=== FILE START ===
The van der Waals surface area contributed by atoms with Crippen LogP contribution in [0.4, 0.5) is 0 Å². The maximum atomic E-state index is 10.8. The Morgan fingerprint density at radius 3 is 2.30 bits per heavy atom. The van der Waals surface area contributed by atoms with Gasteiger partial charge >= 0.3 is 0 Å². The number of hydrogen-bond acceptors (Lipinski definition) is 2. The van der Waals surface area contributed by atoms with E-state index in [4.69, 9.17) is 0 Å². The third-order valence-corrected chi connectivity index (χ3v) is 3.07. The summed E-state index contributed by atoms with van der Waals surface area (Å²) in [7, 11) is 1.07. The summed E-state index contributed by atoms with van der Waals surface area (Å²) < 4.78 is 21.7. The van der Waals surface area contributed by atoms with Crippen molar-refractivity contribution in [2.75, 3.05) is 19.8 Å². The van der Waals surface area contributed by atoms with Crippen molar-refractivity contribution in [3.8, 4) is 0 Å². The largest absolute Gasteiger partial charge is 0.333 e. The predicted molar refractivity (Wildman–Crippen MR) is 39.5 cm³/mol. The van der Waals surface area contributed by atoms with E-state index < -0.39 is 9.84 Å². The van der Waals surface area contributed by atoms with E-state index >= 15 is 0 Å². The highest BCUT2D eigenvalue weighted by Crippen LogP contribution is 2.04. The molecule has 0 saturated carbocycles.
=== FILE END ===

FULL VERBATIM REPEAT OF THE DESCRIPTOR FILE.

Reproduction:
The van der Waals surface area contributed by atoms with Crippen LogP contribution in [0.4, 0.5) is 0 Å². The maximum atomic E-state index is 10.8. The Morgan fingerprint density at radius 3 is 2.30 bits per heavy atom. The van der Waals surface area contributed by atoms with Gasteiger partial charge >= 0.3 is 0 Å². The number of hydrogen-bond acceptors (Lipinski definition) is 2. The van der Waals surface area contributed by atoms with E-state index in [4.69, 9.17) is 0 Å². The third-order valence-corrected chi connectivity index (χ3v) is 3.07. The summed E-state index contributed by atoms with van der Waals surface area (Å²) in [7, 11) is 1.07. The summed E-state index contributed by atoms with van der Waals surface area (Å²) < 4.78 is 21.7. The van der Waals surface area contributed by atoms with Crippen molar-refractivity contribution in [2.75, 3.05) is 19.8 Å². The van der Waals surface area contributed by atoms with Crippen molar-refractivity contribution in [3.8, 4) is 0 Å². The largest absolute Gasteiger partial charge is 0.333 e. The predicted molar refractivity (Wildman–Crippen MR) is 39.5 cm³/mol. The van der Waals surface area contributed by atoms with E-state index < -0.39 is 9.84 Å². The van der Waals surface area contributed by atoms with E-state index >= 15 is 0 Å². The highest BCUT2D eigenvalue weighted by Crippen LogP contribution is 2.04. The molecule has 0 saturated carbocycles.